Nuts & Bolts—Inside a Democratic campaign: We learn lessons every election

Nuts & Bolts—Inside a Democratic campaign: We learn lessons every election

Welcome back to the weekly Nuts & Bolts Guide to small campaigns. Every week I try to tackle issues I’ve been asked about. With the help of other campaign workers and notes, we address how to improve and build better campaigns or explain issues that impact our party.

For people who remember in-person Nuts & Bolts panels at Netroots Nation—and trust me, I missed having a fifth and sixth the last two years—we put forward candidates there who talked about their experience so they could go back over their results and discuss what they would do differently, and the campaign moments they were most proud of looking back at their race. A few years ago, I sat in a panel discussing the outcome of elections. On the panel were a few fantastic political scientists, myself, and a few activists. I said at the time, and I still mean it: Political science is often not a science, it’s an art. The ability to understand the electorate and what can motivate them doesn’t come from a data perspective at all times, and some of the most effective campaigners in history have been people who were, well, not exactly steeped in college-level science coursework. Even with that being true, everyone will tell you that we learn something from every election. I’m not talking about “hot takes” or forecasting for the future immediately. I want to talk about the nuts and bolts of campaigning we learn in every single race.

Identify your strongest volunteers and support system

A win is a win, a loss is a loss. The discussion of issues that motivated people and the candidate who ran will always come up and should come up when you look at election results. Something else that should be addressed? Who were the volunteers and support system that put in the most work? Who was most effective at reaching voters?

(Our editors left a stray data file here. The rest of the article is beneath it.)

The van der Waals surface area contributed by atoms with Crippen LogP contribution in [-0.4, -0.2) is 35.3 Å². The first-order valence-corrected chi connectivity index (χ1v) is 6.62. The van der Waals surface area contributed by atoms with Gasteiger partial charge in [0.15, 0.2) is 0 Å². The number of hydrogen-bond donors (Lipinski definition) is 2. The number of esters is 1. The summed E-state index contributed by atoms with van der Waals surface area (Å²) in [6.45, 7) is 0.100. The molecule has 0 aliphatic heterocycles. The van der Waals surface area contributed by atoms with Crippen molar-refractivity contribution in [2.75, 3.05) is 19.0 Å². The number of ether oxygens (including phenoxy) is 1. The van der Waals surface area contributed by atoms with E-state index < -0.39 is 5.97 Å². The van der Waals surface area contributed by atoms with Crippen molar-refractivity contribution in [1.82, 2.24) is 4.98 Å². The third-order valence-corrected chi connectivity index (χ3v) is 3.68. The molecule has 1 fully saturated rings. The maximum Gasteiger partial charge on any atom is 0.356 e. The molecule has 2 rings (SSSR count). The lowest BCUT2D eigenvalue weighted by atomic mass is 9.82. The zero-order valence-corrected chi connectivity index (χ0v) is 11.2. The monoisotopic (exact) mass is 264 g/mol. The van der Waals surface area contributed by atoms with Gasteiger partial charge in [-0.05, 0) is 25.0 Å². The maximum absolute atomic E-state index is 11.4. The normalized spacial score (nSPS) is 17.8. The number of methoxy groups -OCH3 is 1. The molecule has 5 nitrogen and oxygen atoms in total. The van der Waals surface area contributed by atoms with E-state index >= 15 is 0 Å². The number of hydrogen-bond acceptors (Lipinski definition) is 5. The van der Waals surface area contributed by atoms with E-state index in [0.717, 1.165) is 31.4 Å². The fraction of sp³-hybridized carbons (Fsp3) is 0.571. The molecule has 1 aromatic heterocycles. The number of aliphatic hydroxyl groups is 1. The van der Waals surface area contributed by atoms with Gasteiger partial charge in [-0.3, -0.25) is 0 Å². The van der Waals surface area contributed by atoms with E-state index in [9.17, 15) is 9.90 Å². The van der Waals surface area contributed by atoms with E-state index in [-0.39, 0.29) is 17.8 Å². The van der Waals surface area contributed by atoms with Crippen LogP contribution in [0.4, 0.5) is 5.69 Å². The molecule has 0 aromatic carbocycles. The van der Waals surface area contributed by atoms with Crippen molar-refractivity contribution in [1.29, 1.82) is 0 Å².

A few state parties and county parties around the country have established an award system that rewards volunteers who work the hardest. It can be a plaque, a nice public recognition at a party dinner, or their place on a wall as “Volunteer of the Year.” Identifying successful volunteers also helps candidates in the next cycle know where to start, to recognize what motivated volunteers in successful campaigns, and gives staff a reason to look at how they can involve the right community to build their election efforts.

Outside groups and their success

There are many Democratic organizations that put a lot of work into an election. They can help raise money, build name recognition, or help drive a topic narrative. Campaigns should remember which groups have a loud voice among supporters, but donors should especially pay attention.

In the last 24 hours of the Virginia campaign, I received 13 emails asking me to donate to the McAuliffe campaign. Outside activism groups in Virginia built up war chests in the year beforehand, and when the time was coming down to the wire, they weren’t busy trying to burn money in a fire— they were out spending the money they had, or they had already spent it in the best way possible.

Outside organizations are often a better investment to win races, especially if you invest early before you have a candidate. You give a district or a state an opportunity to build up the voter base they need to win.

Go through campaign finance reports

One of the most underappreciated acts that donors should pay attention to is the campaign finance report. After an election, whether a candidate wins or loses, take a look at the campaign finance report once it is available. You can learn a lot about the district. What does it take to win, financially? Did a campaign that lost raise too little money? Did they spend the money they had poorly? Did a campaign that spent significantly less prevail over a campaign with a large amount of money in the bank? Did someone raise funds by asking repeatedly for money and then let it sit in the bank through an election cycle? 

These are all questions that donors should make themselves aware of so that they know how they should invest in the next election. If you know the answers to some of these questions, you can ask a future campaign more informed questions before you give money and have better insight as to what it takes to win an election near you. 

What lessons do you take from an election win or loss?

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